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What the politics of health and social care looks like a week after ‘social care reforms’ were pushed through

Charlotte Augst

In this blog, Charlotte Augst, National Voices' Chief Executive, argues that the funding for social care via a rise in National Insurance only begs more questions.

  • Health inequalities
  • Communication and administration

National Voices works to make what matters to people matter across health and care. Our good friends the Care and Support Alliance bring together the sector as it focuses on a better deal for social care, while we focus more on the NHS.

Obviously people with significant and enduring ill health (which are the majority of people our members support) often also need care services, and vice versa. And from a user/ patient/ family perspective, the distinction between community nursing and continuous healthcare and social care is hard to see – if not utterly meaningless. So we have a natural interest in making social care better – more accessible, easier to navigate, more personalised and enabling, and yes, also more affordable for the many people currently frozen out of provision.

So against this backdrop, it seems useful to try to unpack what the politics of health and social care looks like now, a week after the ‘social care reforms’ were pushed through in Parliament.

  • Getting this owned as a problem that sits with the Prime Minister, getting the need for substantial investment recognised, and making this Government push through a tax rise is a success for both noisy campaigners and quiet influencers everywhere. Many of our members will have done their bit to make this happen, and they should be proud of having ensured this vital first step is taken.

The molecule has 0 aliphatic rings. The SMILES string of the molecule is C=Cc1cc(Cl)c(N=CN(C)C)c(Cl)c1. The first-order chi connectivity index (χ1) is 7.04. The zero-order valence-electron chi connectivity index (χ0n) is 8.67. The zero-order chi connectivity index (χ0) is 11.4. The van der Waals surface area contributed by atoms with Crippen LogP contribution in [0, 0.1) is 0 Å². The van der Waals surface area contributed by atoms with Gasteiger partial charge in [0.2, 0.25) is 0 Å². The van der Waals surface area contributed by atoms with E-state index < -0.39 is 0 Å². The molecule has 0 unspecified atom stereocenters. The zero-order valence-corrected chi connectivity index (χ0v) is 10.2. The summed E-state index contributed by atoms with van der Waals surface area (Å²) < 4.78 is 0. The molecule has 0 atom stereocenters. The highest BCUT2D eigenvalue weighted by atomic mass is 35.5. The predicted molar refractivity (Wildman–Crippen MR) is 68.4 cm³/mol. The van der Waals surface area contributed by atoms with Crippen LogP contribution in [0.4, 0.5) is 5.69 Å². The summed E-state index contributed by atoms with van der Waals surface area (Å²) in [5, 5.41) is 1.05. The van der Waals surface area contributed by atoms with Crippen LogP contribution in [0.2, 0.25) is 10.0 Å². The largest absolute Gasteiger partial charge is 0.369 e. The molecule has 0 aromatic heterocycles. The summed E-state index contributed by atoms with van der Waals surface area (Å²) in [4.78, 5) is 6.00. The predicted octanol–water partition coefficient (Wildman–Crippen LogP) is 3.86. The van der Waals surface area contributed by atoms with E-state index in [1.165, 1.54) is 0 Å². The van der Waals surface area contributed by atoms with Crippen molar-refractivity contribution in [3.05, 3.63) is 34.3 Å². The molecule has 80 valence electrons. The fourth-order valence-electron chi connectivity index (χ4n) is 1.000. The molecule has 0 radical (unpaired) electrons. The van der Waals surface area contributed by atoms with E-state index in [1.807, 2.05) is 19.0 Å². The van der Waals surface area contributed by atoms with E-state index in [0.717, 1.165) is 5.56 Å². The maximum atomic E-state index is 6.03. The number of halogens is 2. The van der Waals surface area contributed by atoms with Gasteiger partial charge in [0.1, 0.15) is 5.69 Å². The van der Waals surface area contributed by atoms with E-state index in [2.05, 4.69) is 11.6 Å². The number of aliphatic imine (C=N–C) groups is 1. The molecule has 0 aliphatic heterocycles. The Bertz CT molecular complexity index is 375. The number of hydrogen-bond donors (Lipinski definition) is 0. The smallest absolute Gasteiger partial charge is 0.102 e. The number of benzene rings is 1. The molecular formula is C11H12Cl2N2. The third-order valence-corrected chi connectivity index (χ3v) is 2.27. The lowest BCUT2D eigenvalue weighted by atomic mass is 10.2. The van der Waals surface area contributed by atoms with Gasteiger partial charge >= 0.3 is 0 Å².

• There seems to be a consensus among people far more expert than I that the money raised, while significant, is too little, too late for social care – no money until 2023, and the idea the NHS will ever say ‘we have had enough investment now, time for our social care colleagues to have some’ does seem a bit fanciful.
  • Even thinking through the necessary catch-up and improvement on performance that needs to happen in the NHS alone (heading into another difficult winter) it seems that the investment will not be sufficient to expand and support the workforce, fix all the problems caused by the lack of capital investment, and enable the step change and transformation that’s required to reinstate timely access to care across all aspects of activity (emergency, primary, elective).
  • The announcement also doesn’t tackle the impenetrable maze that opens up to people and families who try to access social care, the lack of navigation, coordination and clear advice, and importantly, the lack of personalisation so many people experience who receive social care.

We now have an issue the Government have invested political capital into without there necessarily being enough money to actually lead to tangible improvements for all of us who will be paying more. This leads to a political backdrop that should be of interest to all us campaigners and practitioners who have been arguing for better health and care for a long time. Our arguments that current provision both across health and care is insufficient (insufficiently inclusive and personalised, but also just not enough of it) will have gained much more salience overnight.

It is when the issues of scarcity, waits and safety lapses spill from the health and care pages onto the radar of mainstream commentators that progress seems to be possible, particularly in the run-up to spending reviews.

One other interesting dynamic to watch is whether under these circumstances the Secretary of State for Health and Care is quite as keen as his predecessor to assert his control over the runnings of the health service via the ICS legislation currently at Committee stage. Maybe it is now politically more attractive to leave the thorny issue of improving access and quality to NHS leaders after all?

One way or another it seems likely that further investment will need to be found: to stop the social care system from falling over this year and next, and to lead to the keenly awaited improvements for access to health services people now expect. Against this backdrop, our members and wider coalition will continue to push for a recovery that is inclusive, equitable and personalised. The millions of people whose health and care have been severely disrupted, and who struggle to have their needs seen and responded to, deserve nothing less.